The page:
Invasion of cells by HSV1 requires binding of the envelope gC (glyco-protein-C) and/or gB to Heparan sulfate receptors, engagement by gD of one of several co-receptors including HveA (Herpes virus entry mediator A, also known as HVEM, Herpes Virus Entry Mediators), fusion of the viral envelope with the cell plasma membrane and delivery of the viral capsid into the cell cytoplasm (Ref.2). The incoming viral capsids are subsequently propelled along microtubules to the nucleus. They are ultimately targeted via Importin-Beta to the nuclear pore where the viral genome is uncoated for viral transcription and replication in the nucleoplasm. During virus assembly and egress, cytosolic capsids are presumably also transported along microtubules by using kinesins. The core enters via a nuclear pore where the genome is circularized. The virus genome is accompanied by the Alpha-TIF (Alpha Transinducing Factor) protein which functions in enhancing immediate early viral transcription. The genome of HSV is a linear, double stranded DNA molecule approximately 152 KB in length that encodes for a minimum of 75 separate proteins. It consists of two unique regions, UL (Unique long) and the US (Unique short) flanked by the repeated regions (Ref.3). Most viral transcripts are not spliced. There are two main phases of transcription--early, which takes place prior to genome replication, and late, which takes place upon replicated genomes in virus replication compartments formed in the infected cell nucleus. Three distinct classes of mRNAs are made: Alpha, Beta, and Gamma which are regulated in a coordinated, cascade fashion. The Alpha or IE (Immediate-early) genes contain the major transcriptional regulatory proteins and their production is required for the transcription of the Beta and Gamma gene classes. Of the 5 IE genes identified, ICP4 represents the major regulatory protein of HSV and the synthesis of ICP4 is absolutely required for viral replication and transactivation of both Beta and Gamma genes. Immediate early transcription takes place at five promoters immediately upon the viral genomes entering the nucleus. Here, virion-associated Alpha-TIF binds to cellular Oct1, which has bound to TAATGARAT sequences in enhancers upstream of the immediate early promoters. This results in efficient assembly of the pre-initiation complex (Sp1, TBC, CTF and CTB) at the TATA box and RNA Pol-II mediated transcription (Ref.5). IE transcripts are transported to the cytoplasm, translated, and the IE proteins migrate back to the nucleus. All further transcription requires the action of these proteins, especially the Alpha4 protein, which is a generalized transcription activator working by binding multiple sites on the genome and then interacting with nearby TATA boxes to facilitate assembly of pre-initiation complexes and activating Beta or early gene expression. The Beta proteins include the enzymes that are required for replication of the viral genome: a DNA polymerase, a single-strand DNA-binding protein, a primosome or helicase-primase, an origin-binding protein, and a set of enzymes involved in DNA repair and in deoxynucleotide metabolism. Homologues of these proteins are found in virtually all Herpes viruses. Viral DNA synthesis begins shortly after the appearance of the Beta proteins and the temporal program of viral gene expression ends with the appearance of the Gamma or late proteins, which constitute the structural proteins of the virus. This late transcription is controlled by promoters that have different functional architectures, but which both have sequence elements downstream of the TATA box important in stabilizing the formation of pre-initiation complexes. Some strict late promoters contain an element DAS (Downstream Activating Sequence) that interacts with one or more cellular factors DBF (DAS Binding Factor) to mediate the efficient formation of late transcription complexes. The linear 153Kb pair genome circularizes shortly after infection of susceptible host cells and then enters a rolling circle mode of DNA replication generating branched concatameric DNA, which is then cleaved and packaged as unit-length molecules (Ref.4). Viral excretion occurs at or close to the original mucocutaneous site of infection with or without the associated clinical signs and symptoms that accompany reactivation. During the HSV life-cycle, the virus undergoes a lytic cycle. Viral transcription and DNA replication occurs in the nucleus; the particle assembles and exits from epithelial cells in the skin causing a primary infection. The virus then can travel to the nucleus of a sensory neuron establishing latency. Periodic reactivation results in transport of the viral particles from the neuron and re-infects the epithelial cells leading to recurrent lesions.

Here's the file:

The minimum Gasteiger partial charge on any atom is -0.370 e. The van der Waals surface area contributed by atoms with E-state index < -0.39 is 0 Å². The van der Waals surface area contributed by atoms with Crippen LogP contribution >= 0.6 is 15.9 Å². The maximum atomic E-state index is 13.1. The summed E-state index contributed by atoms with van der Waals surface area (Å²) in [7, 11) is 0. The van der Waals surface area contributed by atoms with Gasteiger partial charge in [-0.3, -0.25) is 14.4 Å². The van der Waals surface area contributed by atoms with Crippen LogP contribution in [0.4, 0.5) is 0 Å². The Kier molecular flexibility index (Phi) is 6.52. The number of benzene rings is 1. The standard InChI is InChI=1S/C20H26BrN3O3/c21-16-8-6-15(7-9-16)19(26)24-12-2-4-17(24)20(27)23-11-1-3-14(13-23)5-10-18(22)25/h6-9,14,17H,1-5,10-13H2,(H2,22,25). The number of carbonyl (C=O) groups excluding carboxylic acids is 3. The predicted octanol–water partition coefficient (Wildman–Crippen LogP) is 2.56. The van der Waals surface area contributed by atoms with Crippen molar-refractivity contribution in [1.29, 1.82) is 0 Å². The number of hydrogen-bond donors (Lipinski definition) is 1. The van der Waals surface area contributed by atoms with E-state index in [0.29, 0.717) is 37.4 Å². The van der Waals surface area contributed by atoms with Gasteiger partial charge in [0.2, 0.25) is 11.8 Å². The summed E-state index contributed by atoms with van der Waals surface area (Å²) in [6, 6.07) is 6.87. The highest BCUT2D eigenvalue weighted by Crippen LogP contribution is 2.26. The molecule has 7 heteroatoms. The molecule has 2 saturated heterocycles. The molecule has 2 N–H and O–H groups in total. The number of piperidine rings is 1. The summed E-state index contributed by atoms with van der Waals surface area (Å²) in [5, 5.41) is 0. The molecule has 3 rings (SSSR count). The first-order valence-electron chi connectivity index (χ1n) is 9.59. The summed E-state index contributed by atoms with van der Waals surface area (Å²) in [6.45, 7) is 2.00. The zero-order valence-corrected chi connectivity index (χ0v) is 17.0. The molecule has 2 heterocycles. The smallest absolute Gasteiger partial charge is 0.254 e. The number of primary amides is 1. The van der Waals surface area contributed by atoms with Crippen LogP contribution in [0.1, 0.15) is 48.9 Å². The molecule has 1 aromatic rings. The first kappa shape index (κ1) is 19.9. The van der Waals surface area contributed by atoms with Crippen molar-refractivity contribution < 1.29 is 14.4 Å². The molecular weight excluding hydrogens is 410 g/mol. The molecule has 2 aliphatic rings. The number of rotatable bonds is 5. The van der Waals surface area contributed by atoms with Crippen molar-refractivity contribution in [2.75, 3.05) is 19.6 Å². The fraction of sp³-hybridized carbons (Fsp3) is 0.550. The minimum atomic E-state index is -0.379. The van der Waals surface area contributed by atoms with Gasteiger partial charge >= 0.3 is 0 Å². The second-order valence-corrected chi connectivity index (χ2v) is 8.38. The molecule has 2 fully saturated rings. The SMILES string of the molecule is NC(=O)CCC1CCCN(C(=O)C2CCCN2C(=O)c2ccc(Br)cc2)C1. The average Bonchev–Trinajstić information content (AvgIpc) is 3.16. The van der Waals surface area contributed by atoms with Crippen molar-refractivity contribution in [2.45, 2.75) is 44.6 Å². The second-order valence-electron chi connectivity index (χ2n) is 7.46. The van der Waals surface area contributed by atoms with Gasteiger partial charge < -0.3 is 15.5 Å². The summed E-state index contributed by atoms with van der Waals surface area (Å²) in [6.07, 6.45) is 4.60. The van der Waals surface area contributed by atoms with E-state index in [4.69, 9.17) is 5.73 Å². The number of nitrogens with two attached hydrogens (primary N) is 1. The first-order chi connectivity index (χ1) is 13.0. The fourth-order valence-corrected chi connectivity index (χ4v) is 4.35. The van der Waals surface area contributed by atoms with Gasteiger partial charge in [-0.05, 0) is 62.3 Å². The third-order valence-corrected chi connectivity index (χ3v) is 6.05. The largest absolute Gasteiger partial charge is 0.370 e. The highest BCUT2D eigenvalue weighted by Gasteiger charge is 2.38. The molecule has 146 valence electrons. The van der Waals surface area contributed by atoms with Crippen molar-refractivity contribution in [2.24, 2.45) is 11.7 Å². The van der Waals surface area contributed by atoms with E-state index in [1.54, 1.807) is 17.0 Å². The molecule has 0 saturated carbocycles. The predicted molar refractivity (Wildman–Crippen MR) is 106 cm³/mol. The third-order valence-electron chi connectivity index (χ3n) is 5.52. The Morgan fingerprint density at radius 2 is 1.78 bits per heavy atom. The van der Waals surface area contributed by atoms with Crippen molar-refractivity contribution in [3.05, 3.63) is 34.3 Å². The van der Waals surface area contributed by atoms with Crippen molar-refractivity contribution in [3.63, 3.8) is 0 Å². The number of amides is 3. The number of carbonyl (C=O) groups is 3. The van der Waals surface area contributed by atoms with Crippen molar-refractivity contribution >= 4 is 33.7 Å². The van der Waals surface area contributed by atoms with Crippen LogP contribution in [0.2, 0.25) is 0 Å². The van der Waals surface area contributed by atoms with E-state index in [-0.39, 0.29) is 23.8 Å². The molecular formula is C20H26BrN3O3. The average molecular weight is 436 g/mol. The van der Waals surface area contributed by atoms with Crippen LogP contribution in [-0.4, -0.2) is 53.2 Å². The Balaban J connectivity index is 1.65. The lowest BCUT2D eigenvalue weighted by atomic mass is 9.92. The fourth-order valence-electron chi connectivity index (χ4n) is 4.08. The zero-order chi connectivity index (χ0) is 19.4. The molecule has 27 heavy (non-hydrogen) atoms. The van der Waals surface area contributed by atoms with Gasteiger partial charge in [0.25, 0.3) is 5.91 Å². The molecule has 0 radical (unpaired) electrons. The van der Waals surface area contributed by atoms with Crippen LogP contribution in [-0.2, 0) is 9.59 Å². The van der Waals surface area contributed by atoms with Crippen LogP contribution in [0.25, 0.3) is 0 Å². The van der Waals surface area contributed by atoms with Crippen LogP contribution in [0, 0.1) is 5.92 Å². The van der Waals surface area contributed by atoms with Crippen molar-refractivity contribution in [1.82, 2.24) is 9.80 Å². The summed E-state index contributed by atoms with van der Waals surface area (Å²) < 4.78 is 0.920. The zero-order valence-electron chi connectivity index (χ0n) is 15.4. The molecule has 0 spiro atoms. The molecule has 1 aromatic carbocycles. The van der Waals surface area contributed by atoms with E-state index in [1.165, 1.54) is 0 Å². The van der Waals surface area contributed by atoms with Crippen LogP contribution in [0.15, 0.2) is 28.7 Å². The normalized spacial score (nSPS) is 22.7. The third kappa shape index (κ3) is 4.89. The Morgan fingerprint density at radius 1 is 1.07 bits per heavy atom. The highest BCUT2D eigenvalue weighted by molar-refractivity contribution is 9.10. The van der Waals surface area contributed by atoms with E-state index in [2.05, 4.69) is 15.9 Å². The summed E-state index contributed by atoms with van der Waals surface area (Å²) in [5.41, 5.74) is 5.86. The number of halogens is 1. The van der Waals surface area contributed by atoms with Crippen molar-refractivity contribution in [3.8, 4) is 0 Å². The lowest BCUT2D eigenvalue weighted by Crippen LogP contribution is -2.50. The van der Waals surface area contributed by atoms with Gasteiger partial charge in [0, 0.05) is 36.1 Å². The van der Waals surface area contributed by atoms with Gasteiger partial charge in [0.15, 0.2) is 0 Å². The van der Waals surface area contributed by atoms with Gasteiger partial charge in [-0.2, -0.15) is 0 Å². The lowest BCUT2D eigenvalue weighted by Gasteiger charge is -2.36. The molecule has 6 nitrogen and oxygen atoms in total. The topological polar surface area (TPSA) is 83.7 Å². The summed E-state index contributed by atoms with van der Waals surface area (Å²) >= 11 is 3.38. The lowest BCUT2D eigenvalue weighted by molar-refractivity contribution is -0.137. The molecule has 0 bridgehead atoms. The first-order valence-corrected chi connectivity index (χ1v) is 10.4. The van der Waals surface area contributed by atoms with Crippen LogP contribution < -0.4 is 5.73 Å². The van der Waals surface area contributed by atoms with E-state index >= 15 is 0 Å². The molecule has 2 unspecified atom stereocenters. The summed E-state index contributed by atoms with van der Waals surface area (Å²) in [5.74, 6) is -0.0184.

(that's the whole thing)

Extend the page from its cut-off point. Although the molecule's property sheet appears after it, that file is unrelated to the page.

HSV is a major cause of oral conjunctival, respiratory, CNS, genital and generalized disease. HSV infects mucocutaneous surfaces, and then enters the dorsal root ganglia where further viral replication occurs, followed by a period of latency. HSV1 causes gingivostomatitis, conjunctivitis, keratitis, intense pharyngitis, tonsillitis, and occasionally encephalitis in infants and children during primary infections. Ocular, nasal, orolabial, and oropharyngeal lesions occur in both children and adults. Most adults experience HSV1 infection during their lifetime. HSV2 is more frequently associated with painful genital lesions, urethritis, and cervicitis. Herpes viruses have received a great deal of attention due to their widespread and ubiquitous prevalence in the human population and its ability to establish latent infections in neuronal cells. These properties of HSV make it a useful tool for studies in the field of neuroscience (Ref.6).